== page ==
Telecom customer insights with big data
Cracking the Customer Experience Code: How Telecom Operators can Extract Actionable Insights with Big Data Analytics
Telecom operators today have their task cut out. Traditional cash cows such as voice and messaging businesses are increasingly getting commoditized, even as the demands and expectations of millennials and other “digital natives” evolve rapidly. Average revenue per user (ARPU), customer lifetime value (CLV) and retention rates are declining for many carriers, while subscriber acquisition costs continue to rise in a competitive, fragmented marketplace.
In order to sustain relevance in this era of instant gratification, telecom companies must reimagine their relationships with prospective and existing customers to personalize the engagement. Carriers must understand how each subscriber interacts with their products and services across different touch points during the end-to-end experience lifecycle, and accordingly deliver what customers want–whenever and wherever they want it.
For doing so, telecom companies require actionable insights from customer data–the huge volumes of structured and unstructured data that are being generated across multiple sources including contact centres, emails and social media. These insights should be precise enough for carriers to optimize core business processes around sales, marketing, assurance, etc. so that subscribers experience a superior level of engagement throughout their lifecycle.
Big Data Analytics Delivers Big Insights
This is where big data analytics can help telecom operators effectively understand and anticipate changing subscriber behavior and preferences, and suitably tailor their offerings for each customer.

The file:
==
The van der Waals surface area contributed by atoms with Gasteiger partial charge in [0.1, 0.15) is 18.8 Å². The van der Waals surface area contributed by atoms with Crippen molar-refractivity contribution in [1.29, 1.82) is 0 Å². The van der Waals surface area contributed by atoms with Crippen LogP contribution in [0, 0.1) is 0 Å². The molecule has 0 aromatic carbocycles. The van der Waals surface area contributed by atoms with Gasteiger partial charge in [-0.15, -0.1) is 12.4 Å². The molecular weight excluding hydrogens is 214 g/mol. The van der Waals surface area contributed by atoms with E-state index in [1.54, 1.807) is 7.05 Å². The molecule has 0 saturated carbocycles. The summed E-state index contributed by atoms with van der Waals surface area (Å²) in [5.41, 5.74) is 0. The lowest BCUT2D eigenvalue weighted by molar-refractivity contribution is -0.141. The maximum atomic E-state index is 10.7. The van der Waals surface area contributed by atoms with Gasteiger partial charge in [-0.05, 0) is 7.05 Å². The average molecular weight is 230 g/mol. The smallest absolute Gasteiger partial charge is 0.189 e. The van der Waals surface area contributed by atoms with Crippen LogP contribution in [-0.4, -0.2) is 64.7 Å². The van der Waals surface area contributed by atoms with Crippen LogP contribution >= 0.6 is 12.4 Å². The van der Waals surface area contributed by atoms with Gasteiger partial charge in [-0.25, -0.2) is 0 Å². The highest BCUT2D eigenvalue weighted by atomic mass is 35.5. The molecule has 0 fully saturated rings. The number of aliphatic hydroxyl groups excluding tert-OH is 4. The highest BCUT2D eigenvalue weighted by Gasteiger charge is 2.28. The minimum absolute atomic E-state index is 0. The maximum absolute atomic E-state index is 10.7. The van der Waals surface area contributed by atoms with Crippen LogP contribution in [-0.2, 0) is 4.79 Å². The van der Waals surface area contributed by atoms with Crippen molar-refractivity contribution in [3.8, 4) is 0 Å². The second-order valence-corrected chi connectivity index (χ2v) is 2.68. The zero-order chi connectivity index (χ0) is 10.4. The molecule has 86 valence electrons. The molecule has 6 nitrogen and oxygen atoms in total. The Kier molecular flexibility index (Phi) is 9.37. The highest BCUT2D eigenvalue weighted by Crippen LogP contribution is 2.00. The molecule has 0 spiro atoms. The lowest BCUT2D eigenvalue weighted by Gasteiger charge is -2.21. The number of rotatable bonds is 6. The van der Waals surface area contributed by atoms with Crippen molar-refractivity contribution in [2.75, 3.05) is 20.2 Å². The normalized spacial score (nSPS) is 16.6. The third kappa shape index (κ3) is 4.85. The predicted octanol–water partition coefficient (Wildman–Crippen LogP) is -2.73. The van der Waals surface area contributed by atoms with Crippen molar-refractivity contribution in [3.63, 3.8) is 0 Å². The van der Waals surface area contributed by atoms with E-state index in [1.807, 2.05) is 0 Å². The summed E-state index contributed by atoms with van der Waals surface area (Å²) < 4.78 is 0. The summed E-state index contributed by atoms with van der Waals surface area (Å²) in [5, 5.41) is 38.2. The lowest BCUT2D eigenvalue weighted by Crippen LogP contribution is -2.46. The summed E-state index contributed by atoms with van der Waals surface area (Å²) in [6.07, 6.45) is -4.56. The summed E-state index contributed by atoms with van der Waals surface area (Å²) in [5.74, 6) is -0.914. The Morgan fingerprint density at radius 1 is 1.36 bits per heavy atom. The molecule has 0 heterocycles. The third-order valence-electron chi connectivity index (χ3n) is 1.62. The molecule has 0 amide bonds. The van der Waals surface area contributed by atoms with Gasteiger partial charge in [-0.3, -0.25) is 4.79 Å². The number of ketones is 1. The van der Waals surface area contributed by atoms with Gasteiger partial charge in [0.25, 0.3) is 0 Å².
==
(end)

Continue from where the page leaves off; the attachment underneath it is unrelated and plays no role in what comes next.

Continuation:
It’s important to keep in mind here that insights won’t count for much unless they can facilitate specific action items. Hence, insights should be actionable. Simply put, they should be tangible enough for senior decision makers across various functions to take concrete steps for optimizing, integrating or revamping business processes, databases and applications.
For instance, an operator’s data analytics solution finds out that subscriber A is at risk of leaving the network due to frequent broadband outages, and recommends swift resolution of the issue by network engineering. Now, that’s merely an insight–a rather generic one. However, if the analytics setup highlights that the outages occur during specific time periods of the day, then the operator’s support staff can take targeted measures to address the problem. This is actionable insight!
Let us look at a few examples of how big data analytics can empower an operator to reimagine the customer experience:
• Provision Intuitive Self-Care: Diverse data points pertaining to network performance, billing, customer calls, quality of service (QoS) and social media sentiment can be aggregated. Thereafter, the same can be mined to deliver a compelling self-care platform. Such a platform can have embedded features for individual customers to tailor their tariff plans in line with their changing consumption patterns. Also, subscribers can use the self-care suite to raise service requests and track the status of the same in real time. Doing so will not only boost customer satisfaction scores, but also significantly reduce the volume of customer calls to contact centres, thereby bringing down the capex and opex required to run multiple service channels.